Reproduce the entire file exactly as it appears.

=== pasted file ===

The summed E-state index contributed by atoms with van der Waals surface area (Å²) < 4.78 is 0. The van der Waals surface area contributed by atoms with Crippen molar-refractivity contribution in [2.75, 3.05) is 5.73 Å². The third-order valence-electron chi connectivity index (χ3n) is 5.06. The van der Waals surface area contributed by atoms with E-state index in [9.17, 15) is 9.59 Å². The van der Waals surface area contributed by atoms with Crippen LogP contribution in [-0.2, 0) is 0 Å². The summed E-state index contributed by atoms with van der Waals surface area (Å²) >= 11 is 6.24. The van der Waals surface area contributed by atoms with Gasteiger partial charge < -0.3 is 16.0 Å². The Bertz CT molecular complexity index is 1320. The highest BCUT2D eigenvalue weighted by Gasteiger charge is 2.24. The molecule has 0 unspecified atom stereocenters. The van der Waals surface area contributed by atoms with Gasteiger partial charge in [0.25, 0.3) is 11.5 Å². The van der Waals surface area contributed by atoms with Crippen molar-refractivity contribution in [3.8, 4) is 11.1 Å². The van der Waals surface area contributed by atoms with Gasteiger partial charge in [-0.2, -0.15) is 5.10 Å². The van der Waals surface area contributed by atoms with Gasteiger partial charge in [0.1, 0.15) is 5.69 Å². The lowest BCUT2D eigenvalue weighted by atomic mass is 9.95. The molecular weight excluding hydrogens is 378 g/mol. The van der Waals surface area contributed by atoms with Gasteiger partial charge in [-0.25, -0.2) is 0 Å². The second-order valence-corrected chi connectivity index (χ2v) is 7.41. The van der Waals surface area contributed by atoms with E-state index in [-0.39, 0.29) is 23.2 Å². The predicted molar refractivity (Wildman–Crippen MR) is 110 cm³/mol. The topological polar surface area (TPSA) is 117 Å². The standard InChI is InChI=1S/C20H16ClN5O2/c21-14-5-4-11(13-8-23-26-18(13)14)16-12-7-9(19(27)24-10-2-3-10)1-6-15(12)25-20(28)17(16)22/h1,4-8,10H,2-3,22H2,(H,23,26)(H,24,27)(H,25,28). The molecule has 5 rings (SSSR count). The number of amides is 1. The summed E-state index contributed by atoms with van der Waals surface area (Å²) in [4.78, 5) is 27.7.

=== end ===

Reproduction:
The summed E-state index contributed by atoms with van der Waals surface area (Å²) < 4.78 is 0. The van der Waals surface area contributed by atoms with Crippen molar-refractivity contribution in [2.75, 3.05) is 5.73 Å². The third-order valence-electron chi connectivity index (χ3n) is 5.06. The van der Waals surface area contributed by atoms with E-state index in [9.17, 15) is 9.59 Å². The van der Waals surface area contributed by atoms with Crippen LogP contribution in [-0.2, 0) is 0 Å². The summed E-state index contributed by atoms with van der Waals surface area (Å²) >= 11 is 6.24. The van der Waals surface area contributed by atoms with Gasteiger partial charge < -0.3 is 16.0 Å². The Bertz CT molecular complexity index is 1320. The highest BCUT2D eigenvalue weighted by Gasteiger charge is 2.24. The molecule has 0 unspecified atom stereocenters. The van der Waals surface area contributed by atoms with Gasteiger partial charge in [0.25, 0.3) is 11.5 Å². The van der Waals surface area contributed by atoms with Crippen molar-refractivity contribution in [3.8, 4) is 11.1 Å². The van der Waals surface area contributed by atoms with Gasteiger partial charge in [-0.2, -0.15) is 5.10 Å². The van der Waals surface area contributed by atoms with Gasteiger partial charge in [0.1, 0.15) is 5.69 Å². The lowest BCUT2D eigenvalue weighted by atomic mass is 9.95. The molecular weight excluding hydrogens is 378 g/mol. The van der Waals surface area contributed by atoms with Gasteiger partial charge in [-0.25, -0.2) is 0 Å². The second-order valence-corrected chi connectivity index (χ2v) is 7.41. The van der Waals surface area contributed by atoms with E-state index in [-0.39, 0.29) is 23.2 Å². The predicted molar refractivity (Wildman–Crippen MR) is 110 cm³/mol. The topological polar surface area (TPSA) is 117 Å². The standard InChI is InChI=1S/C20H16ClN5O2/c21-14-5-4-11(13-8-23-26-18(13)14)16-12-7-9(19(27)24-10-2-3-10)1-6-15(12)25-20(28)17(16)22/h1,4-8,10H,2-3,22H2,(H,23,26)(H,24,27)(H,25,28). The molecule has 5 rings (SSSR count). The number of amides is 1. The summed E-state index contributed by atoms with van der Waals surface area (Å²) in [4.78, 5) is 27.7.